# Bioinformatics Cluster Analysis

Βιοτεχνολογία

2 Οκτ 2013 (πριν από 4 χρόνια και 9 μήνες)

155 εμφανίσεις

Mentee: Joonoh Lim

Mentor:
Sanketh

Shetty

Background

Cluster analysis is an unsupervised method of
determining groupings (clusters) in data sets.

In biology, cluster analysis is used to study genes and
gene expressions.

There are three categories of gene expression data
clustering: gene
-
based, sample
-
based, subspace
clustering.

Data set is usually obtained by DNA microarray.

DNA Microarray

Establishing Data Set

Gene
-
based

Sample
-
based

15 x 15 x 8

225 x 8

15 x 15 x 8

8 x 225

Types of Clustering Algorithms

Partitional

Methods

K
-
means Clustering

Affinity Propagation

Spectral Clustering

Mean
-
shift Clustering

Normalized
-
cuts

Gaussian Mixture Models

Hierarchical Methods

Proximity measure

Defines the similarity between data objects

Examples: Euclidean distance, Pearson’s correlation
coefficient, Jackknife correlation, Spearman’s rank
-
order correlation, City block distance (Manhattan
distance), Angular separation, etc..

We use Euclidean distance.

The
Euclidean distance

between points

and

is defined as:

Hierarchical Clustering

Single linkage: group two objects in minimum distance

http://www.resample.com/xlminer/help/HClst/HClst_intro.htm

Hierarchical Clustering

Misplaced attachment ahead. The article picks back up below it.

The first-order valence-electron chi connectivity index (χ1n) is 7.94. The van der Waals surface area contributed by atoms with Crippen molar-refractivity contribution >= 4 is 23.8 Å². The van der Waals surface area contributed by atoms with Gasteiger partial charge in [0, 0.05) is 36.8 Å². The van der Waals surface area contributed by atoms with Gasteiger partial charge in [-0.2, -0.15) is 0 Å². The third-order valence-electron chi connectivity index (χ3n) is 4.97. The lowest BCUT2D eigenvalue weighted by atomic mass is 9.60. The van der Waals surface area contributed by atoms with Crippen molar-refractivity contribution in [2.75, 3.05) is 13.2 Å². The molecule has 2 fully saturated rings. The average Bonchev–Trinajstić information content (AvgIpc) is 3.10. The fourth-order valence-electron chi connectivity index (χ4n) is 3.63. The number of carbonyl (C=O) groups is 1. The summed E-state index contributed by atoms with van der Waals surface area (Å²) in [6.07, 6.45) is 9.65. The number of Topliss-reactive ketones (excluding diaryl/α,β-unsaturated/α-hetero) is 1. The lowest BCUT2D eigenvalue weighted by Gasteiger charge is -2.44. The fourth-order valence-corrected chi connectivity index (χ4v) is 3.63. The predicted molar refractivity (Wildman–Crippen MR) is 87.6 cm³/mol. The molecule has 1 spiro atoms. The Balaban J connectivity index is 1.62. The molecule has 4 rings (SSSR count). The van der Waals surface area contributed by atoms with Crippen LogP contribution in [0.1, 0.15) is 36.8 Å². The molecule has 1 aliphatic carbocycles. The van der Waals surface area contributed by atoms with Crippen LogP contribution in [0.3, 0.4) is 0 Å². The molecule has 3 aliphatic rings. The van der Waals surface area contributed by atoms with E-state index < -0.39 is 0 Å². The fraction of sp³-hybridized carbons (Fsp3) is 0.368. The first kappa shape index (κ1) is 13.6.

Ex)Colon Cancer data

Dendrogram

K
-
means Clustering

www.cs.cmu.edu/~awm

K
-
means clustering

Ex) Colon Cancer data

K = 5

K
-
means clustering

Ex) Colon Cancer data

K = 10

K
-
means clustering

Ex) Colon Cancer data

K = 15

K
-
means clustering

Ex) Colon Cancer data

K = 30

Determining cluster numbers

One of widely used methods is “elbow” method.

Elbow method is to plot the percent variance
explained versus the number of clusters and to find
the point where increasing the number of clusters does

Percentage of variance explained is the ratio of the
between
-
group variance to the total variance.

Elbow Method (Criterion)

wikipedia

Challenges and Future Research Directions

No single “best” algorithm.

The performance of different clustering algorithms
strongly depends on both data distribution and
application requirement.

Clustering is generally “unsupervised” learning
problem.

However, often some “partial” knowledge is available,
such as the functions of some genes.

If a clustering could integrate such partial knowledge
as some ‘clustering constraints’, we can expect more
biologically meaningful and reliable results.

Questions?

Thank you!